Biological effects of inhaled crude oil vapor. III. Pulmonary effects

Updated March 3, 2023

March 2023
NIOSH Dataset RD-1056-2023-0


Workers involved in oil exploration and production in the upstream petroleum industry are exposed to crude oil vapor (COV).  COV levels in the proximity of workers during production tank gauging and opening of thief hatches can exceed regulatory standards, and several deaths have occurred after opening thief hatches.  There is a paucity of information regarding the effects of COV inhalation in the lung.  To address these knowledge gaps, the present hazard identification study was one of six undertaken to investigate the effects of inhaled COV in a rat animal model.

Data Collection Methods

This was a laboratory-based investigation that utilized a rat model to study the effects of inhaled COV.  Control animals breathed filtered air and were otherwise treated identically.  Measurements were made in vivo during anesthesia following suitable instrumentation of animals or following removal of tissues/organs from euthanized animals in in vitro studies.

In the in vivo experiments, data were collected from apparatus used to acquire electronic signals for the measures being taken; these included pulmonary function and reactivity to MCh.  Responses were recorded in in vitro experiments via electronic data acquisition from apparatus used to measure responses in isolated, perfused trachea, electric field stimulation, and ion transport experiments.  Vascular permeability changes were examined using a spectrophotometer to measure the amount of Evans blue dye released from blood into excised lung tissue.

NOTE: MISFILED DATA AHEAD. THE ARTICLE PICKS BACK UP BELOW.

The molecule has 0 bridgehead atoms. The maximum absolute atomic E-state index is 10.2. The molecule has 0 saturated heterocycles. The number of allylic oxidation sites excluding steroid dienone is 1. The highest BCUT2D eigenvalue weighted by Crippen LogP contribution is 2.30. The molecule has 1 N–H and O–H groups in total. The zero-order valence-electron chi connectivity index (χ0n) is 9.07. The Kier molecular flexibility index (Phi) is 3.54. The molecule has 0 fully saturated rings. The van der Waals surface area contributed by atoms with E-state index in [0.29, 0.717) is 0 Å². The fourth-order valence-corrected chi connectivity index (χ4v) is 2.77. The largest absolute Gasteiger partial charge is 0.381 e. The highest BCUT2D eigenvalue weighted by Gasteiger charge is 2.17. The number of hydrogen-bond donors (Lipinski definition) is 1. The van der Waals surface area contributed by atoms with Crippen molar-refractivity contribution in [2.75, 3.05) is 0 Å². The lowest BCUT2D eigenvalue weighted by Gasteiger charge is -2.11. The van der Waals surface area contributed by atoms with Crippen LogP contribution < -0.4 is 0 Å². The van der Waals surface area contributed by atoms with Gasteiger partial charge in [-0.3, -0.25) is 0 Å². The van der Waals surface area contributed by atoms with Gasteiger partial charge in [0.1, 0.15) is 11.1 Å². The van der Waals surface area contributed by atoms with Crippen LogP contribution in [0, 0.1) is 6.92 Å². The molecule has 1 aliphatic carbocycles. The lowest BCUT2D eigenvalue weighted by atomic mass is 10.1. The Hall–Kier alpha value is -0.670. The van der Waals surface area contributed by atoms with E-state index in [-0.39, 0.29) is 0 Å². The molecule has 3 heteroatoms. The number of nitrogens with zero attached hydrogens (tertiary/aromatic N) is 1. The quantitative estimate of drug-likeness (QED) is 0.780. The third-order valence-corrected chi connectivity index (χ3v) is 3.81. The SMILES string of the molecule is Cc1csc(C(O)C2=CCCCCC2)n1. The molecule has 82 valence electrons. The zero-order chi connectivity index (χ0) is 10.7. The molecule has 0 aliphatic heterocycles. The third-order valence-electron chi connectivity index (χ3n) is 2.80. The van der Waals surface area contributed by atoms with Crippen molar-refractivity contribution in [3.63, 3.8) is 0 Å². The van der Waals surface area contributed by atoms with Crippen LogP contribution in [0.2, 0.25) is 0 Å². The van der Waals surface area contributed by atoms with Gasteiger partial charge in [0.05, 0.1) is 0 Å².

Male rats were exposed by whole-body inhalation of 300 ppm of vapor from crude oil (Macondo well surrogate oil) for a single, acute exposure or for a sub-chronic exposure, and measurements were made 1, 28 and 90 days after conclusion of the exposure.  A battery of in vivo and in vitro measurements was made: pulmonary mechanics in vivo, reactivity to inhaled MCh aerosol in vivo, in vitro reactivity of airway smooth muscle to MCh, smooth muscle responses to motor nerve stimulation in vitro, ion transport by airway epithelium in vitro, and vascular permeability of lung blood vessels.

Publication based on the data set

Fedan, J.S., Thompson, J.A., Russ, K.A., Dey, R.D., Reynolds, J.S., Kashon, M.L., Jackson, M.C., and McKinney, W.  Biological effects of inhaled crude oil vapor.  III. Pulmonary effects.  Toxicol Appl Pharmacol. 450 (2022) 116154.


When a publication makes use of this data set, acknowledgement of the development of the data set should be attributed to National Institute for Occupational Safety and Health (NIOSH), Health Effects Laboratory Division (HELD).  This project was funded by NIOSH intramural NORA funding of the project, “Health Effects of Inhaled Crude,” CAN 5939ZYAC.

Contributors to this investigation were:

Jeffrey S. Fedan

Janet A. Thompson

Kristin A. Russ

Richard D. Dey

Michael L. Kashon

Mark C. Jackson

Walter McKinney


Pathology and Physiology Branch